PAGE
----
Prices of essential items reviewedArchive
ISLAMABAD: Finance Minister Ishaq Dar on Monday directed the Ministry of National Food Security and Research to monitor export of potato to keep its domestic prices stable.
He was chairing a meeting of the National Price Monitoring Committee to review movement of essential items’ rates.
The meeting observed that prices of wheat, wheat flour, chicken, eggs, bananas, potatoes, tomatoes, rice, cooking oil, vegetable ghee have decreased as compared to last year while prices of milk powder, onion, red chillies, garlic, beef, mutton and pulses increased.
The committee also noted increasing trend in some products, such as pulses (moong, mash, and masoor) and garlic and directed Ministry of National Food Security and Research to closely monitor prices of these items and take measures to bring them down.
Dar observed that prices of most of essential items, like rice (basmati broken), rice Irri, mutton, mustard oil, banana, masoor pulse, gram pulse, potatoes, tomatoes and garlic are very high in Islamabad as compared to provinces. He directed the Islamabad administration to take appropriate measures to check and control the price disparity.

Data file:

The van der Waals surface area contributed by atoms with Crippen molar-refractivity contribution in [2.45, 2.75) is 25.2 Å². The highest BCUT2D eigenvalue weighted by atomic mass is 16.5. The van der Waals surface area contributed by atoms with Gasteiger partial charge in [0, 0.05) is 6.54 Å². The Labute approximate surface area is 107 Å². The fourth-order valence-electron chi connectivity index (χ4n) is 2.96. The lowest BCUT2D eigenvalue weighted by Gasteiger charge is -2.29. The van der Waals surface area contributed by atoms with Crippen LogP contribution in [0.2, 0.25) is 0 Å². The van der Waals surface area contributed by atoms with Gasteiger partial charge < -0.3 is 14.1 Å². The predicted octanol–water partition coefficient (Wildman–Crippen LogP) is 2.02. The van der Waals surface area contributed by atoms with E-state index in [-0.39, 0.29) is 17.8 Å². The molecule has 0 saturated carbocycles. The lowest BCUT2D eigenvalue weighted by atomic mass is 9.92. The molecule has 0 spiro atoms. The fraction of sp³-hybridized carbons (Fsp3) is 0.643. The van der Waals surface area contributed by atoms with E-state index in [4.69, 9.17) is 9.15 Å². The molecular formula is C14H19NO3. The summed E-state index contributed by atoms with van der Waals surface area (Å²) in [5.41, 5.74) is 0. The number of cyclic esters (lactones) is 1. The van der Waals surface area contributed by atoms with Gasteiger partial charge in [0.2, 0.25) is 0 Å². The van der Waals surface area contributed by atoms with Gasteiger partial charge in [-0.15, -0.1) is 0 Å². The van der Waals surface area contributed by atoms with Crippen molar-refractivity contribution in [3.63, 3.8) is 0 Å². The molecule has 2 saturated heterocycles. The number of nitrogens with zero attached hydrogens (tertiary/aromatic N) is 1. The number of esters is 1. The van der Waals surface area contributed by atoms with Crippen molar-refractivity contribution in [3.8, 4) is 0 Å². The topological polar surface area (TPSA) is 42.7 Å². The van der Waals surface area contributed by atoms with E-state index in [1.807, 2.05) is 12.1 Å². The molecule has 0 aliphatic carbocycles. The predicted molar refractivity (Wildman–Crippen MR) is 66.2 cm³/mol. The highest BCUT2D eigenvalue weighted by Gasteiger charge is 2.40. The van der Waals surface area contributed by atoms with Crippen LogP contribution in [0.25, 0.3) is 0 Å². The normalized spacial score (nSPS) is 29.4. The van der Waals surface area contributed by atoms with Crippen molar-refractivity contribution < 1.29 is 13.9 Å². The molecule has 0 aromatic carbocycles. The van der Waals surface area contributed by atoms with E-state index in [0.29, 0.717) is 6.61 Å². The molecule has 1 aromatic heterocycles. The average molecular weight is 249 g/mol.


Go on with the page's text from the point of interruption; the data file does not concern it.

The minister expressed concern over the delay in import of gram pulse by the Trading Corporation of Pakistan (TCP) and the Ministry of Commerce to expedite the process to arrest the price increase.
The meeting was informed that the Consumer Price Index (CPI) increased by 1.6 per cent in October 2015 as compared to 5.8pc in October 2014. Food inflation on a year-on-year (YoY) basis increased by 0.5pc and non- food inflation increased by 2.4pc as compared to 5.2pc and 6.3pc, respectively.
On a month-on-month (MoM) basis, it increased by 0.4pc and 0.5pc, respectively.
Sensitive Price Index (SPI) inflation on YoY basis recorded a decline of 0.1pc in October 2015 as compared to increase of 4.1pc in October 2014.
It increased by 1.2pc in October 2015 as compared to decline of 0.03pc in October 2014.
Wholesale Price Index (WPI) inflation on YoY basis declined by 2.7pc in October 2015 as compared to increase of 1.3pc in October 2014.
Published in Dawn, December 1st, 2015